The impact of smoking is impressively presented with a shockingly pitch black smokers lung on display that looks like a lava rock. This particular display like so many others certainly make you think about how you are treating your own body and how it may look like if exposed like these displays.

Speaking about the displays. Our initial worry was about our reaction to the plastinated bodies. Gunther van Hagens’ invention of preserving the human body and his quite artistic displays have been quite controversial for years. Many were initially appalled just by the pure fact that these displays were actually showing deceased humans.

We found that the whole show including the displays were put together and presented very esthetically. We were intrigued and captivated throughout. I can’t think of any other exhibit that brings you in such close encounter with your own body. We were awed and so were many other visitors we observed. From families with much younger children than our son, to a group of doctors, who were teaching their college class right on site.

In conclusion I can only say that we were absorbed by this exhibition and didn’t feel time going by. There was so much to see, explore and learn!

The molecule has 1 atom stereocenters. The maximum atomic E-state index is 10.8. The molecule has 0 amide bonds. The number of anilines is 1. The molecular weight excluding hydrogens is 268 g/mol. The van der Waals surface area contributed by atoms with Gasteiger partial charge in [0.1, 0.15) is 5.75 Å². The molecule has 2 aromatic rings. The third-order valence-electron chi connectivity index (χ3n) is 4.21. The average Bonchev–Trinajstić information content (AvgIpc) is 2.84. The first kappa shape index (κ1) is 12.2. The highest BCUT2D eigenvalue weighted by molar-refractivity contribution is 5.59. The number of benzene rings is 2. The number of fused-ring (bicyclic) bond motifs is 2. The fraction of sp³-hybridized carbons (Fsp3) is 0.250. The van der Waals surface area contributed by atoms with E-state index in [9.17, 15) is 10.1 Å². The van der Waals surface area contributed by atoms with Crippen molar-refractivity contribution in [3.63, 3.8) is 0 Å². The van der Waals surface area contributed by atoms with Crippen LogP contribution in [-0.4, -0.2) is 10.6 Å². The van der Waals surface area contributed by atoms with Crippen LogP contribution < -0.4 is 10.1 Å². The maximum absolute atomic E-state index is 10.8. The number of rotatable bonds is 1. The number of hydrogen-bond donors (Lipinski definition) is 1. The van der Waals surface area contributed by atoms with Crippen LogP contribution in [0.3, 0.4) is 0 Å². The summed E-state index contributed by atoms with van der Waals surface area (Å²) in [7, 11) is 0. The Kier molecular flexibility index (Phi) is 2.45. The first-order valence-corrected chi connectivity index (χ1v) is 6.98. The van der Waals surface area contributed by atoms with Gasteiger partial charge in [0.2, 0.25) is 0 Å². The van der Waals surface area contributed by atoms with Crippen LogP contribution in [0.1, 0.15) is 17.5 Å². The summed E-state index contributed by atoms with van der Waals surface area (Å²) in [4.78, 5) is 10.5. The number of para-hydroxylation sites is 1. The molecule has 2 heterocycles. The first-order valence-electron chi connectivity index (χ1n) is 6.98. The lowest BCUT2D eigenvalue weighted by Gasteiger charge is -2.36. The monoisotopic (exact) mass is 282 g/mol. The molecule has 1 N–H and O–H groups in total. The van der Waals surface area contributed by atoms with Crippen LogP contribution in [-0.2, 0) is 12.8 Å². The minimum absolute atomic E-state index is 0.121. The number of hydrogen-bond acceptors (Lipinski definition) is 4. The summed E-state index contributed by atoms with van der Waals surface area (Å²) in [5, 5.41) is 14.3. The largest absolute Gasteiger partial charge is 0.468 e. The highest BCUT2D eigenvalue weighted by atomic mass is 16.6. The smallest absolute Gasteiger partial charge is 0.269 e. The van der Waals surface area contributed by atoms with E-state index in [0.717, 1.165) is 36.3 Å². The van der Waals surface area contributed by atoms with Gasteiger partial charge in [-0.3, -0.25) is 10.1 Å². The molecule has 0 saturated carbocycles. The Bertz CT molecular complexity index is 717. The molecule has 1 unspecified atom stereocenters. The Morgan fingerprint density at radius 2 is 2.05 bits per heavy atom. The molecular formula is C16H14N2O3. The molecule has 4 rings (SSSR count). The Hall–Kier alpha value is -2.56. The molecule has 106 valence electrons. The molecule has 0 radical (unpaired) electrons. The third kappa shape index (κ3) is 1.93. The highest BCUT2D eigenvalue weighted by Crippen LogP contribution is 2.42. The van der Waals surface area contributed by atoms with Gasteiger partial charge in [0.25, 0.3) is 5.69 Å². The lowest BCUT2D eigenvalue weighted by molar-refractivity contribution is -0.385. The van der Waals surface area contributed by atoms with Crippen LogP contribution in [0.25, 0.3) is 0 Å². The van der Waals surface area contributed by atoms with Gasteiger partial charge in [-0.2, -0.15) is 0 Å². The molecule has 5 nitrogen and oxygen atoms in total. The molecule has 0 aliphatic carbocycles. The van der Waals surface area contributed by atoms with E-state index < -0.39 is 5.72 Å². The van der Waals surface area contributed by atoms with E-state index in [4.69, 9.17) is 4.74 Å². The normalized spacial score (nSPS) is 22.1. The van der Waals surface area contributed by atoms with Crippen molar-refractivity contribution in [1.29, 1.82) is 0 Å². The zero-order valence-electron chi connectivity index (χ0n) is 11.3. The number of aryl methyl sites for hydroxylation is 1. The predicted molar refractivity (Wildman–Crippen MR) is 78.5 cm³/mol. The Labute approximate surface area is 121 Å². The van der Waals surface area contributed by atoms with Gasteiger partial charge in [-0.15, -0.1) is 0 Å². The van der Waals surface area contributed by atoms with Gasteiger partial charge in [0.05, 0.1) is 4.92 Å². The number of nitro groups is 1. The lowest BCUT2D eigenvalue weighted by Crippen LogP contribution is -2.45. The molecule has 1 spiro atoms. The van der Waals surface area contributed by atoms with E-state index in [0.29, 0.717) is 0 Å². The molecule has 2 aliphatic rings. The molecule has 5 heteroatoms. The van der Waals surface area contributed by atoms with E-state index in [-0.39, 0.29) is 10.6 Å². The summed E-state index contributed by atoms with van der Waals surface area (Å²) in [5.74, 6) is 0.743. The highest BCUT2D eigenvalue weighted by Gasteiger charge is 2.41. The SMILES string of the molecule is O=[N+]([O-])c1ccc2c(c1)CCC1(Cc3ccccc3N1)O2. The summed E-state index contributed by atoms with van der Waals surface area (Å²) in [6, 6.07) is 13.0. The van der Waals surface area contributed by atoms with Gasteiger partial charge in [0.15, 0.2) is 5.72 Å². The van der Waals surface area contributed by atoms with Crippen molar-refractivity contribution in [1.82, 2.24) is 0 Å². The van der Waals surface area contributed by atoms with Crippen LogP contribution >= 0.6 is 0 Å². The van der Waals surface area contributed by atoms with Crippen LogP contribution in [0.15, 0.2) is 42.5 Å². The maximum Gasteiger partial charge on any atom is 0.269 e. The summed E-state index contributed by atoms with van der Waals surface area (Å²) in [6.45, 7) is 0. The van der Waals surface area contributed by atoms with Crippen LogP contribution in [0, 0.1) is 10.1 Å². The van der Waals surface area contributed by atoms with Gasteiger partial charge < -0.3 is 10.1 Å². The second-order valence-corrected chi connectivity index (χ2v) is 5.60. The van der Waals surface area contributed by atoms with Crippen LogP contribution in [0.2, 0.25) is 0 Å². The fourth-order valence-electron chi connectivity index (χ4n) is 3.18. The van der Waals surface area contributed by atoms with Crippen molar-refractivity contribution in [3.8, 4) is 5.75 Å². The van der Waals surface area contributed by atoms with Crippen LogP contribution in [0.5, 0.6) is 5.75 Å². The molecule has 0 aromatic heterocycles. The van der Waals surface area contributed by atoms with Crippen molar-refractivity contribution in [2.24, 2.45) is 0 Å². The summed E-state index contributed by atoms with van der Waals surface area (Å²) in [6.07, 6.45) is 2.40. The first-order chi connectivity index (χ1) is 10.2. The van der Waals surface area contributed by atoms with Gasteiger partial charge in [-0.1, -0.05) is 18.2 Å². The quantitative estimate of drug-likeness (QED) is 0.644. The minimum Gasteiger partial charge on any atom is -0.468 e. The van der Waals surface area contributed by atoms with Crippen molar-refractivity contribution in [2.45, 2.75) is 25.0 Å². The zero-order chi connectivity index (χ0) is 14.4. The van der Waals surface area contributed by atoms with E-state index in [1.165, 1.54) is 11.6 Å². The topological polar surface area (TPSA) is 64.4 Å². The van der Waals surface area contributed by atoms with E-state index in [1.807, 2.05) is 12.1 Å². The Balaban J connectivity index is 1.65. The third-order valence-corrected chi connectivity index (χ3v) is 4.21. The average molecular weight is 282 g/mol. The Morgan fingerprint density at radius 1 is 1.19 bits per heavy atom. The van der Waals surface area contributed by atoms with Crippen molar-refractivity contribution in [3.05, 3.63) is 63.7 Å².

Body Worlds: PULSE is on display at the CaliforniaScienceCenter through February 20, 2018 .

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Images: ©CaliforniaGermans

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Summertime – Time for German Summer Camps in California

Summer has officially started and all the school children in CA have most likely started their summer vacation by now. Have you checked out our list of German Language Summer Camps yet? Some camps might still have an open space for your child!

There are overnight camps and day camps, and camps right along the Bay in Newport and some at a serene lake. Most of them offer a variety of activities, of which some are more STEM related and others are more arts heavy. But we just got word of a cool camp in Santa Rosa, that focuses on nature explorations and Innerweaving!! We had to let you know…

Have you heard of Innerweaving before? It’s a method of experiential and emotional hands-on techniques that spark imagination and support personal development and conscious living.  It’s a technique created by Silvia Schroeder, who is also leading this unique camp for children. The camp offers a combination of indoor/outdoor creative fun. “Throughout the camp we will talk German and introduce language based on nature and craft activities.” Family members are invited to celebrate their children’s powerful Nature-Earthcraft accomplishments on the final day.

The Innerweaving German Summer Camp will take place from July 5th-6th for 7-11 year old kids, and a one-day camp is offered on July 7th for children 4-6 years old.

The camp is located in a small Redwood Park along a little creek at the Community Center/Women‘s Clubhouse, 16 Park Rd, Fairfax, CA 94930.

Check out our Camp Listings for more detailed information.

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Images: ©Innerweaving